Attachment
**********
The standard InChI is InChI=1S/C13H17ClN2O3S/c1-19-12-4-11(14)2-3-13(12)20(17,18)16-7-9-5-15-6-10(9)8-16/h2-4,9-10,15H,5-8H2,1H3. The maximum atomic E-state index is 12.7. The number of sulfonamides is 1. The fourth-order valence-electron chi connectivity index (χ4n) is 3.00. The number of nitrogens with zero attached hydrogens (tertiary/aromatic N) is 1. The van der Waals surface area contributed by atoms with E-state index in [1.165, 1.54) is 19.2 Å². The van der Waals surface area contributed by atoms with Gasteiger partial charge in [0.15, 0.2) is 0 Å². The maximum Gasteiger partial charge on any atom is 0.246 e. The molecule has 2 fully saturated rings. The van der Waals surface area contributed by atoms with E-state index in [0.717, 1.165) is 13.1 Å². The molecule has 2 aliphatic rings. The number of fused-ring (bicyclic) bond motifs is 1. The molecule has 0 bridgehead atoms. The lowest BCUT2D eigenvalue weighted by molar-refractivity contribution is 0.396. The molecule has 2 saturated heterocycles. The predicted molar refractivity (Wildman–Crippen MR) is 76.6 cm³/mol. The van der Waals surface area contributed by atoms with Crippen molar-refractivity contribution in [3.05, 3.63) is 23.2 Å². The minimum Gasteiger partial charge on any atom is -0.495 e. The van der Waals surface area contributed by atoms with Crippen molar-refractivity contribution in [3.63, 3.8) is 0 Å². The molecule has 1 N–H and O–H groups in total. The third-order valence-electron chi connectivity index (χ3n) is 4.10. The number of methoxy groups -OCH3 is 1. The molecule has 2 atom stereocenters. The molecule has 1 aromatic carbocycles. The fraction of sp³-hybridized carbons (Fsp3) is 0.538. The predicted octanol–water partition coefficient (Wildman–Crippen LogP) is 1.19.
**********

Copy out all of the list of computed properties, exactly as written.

The standard InChI is InChI=1S/C13H17ClN2O3S/c1-19-12-4-11(14)2-3-13(12)20(17,18)16-7-9-5-15-6-10(9)8-16/h2-4,9-10,15H,5-8H2,1H3. The maximum atomic E-state index is 12.7. The number of sulfonamides is 1. The fourth-order valence-electron chi connectivity index (χ4n) is 3.00. The number of nitrogens with zero attached hydrogens (tertiary/aromatic N) is 1. The van der Waals surface area contributed by atoms with E-state index in [1.165, 1.54) is 19.2 Å². The van der Waals surface area contributed by atoms with Gasteiger partial charge in [0.15, 0.2) is 0 Å². The maximum Gasteiger partial charge on any atom is 0.246 e. The molecule has 2 fully saturated rings. The van der Waals surface area contributed by atoms with E-state index in [0.717, 1.165) is 13.1 Å². The molecule has 2 aliphatic rings. The number of fused-ring (bicyclic) bond motifs is 1. The molecule has 0 bridgehead atoms. The lowest BCUT2D eigenvalue weighted by molar-refractivity contribution is 0.396. The molecule has 2 saturated heterocycles. The predicted molar refractivity (Wildman–Crippen MR) is 76.6 cm³/mol. The van der Waals surface area contributed by atoms with Crippen molar-refractivity contribution in [3.05, 3.63) is 23.2 Å². The minimum Gasteiger partial charge on any atom is -0.495 e. The van der Waals surface area contributed by atoms with Crippen molar-refractivity contribution in [3.63, 3.8) is 0 Å². The molecule has 1 N–H and O–H groups in total. The third-order valence-electron chi connectivity index (χ3n) is 4.10. The number of methoxy groups -OCH3 is 1. The molecule has 2 atom stereocenters. The molecule has 1 aromatic carbocycles. The fraction of sp³-hybridized carbons (Fsp3) is 0.538. The predicted octanol–water partition coefficient (Wildman–Crippen LogP) is 1.19.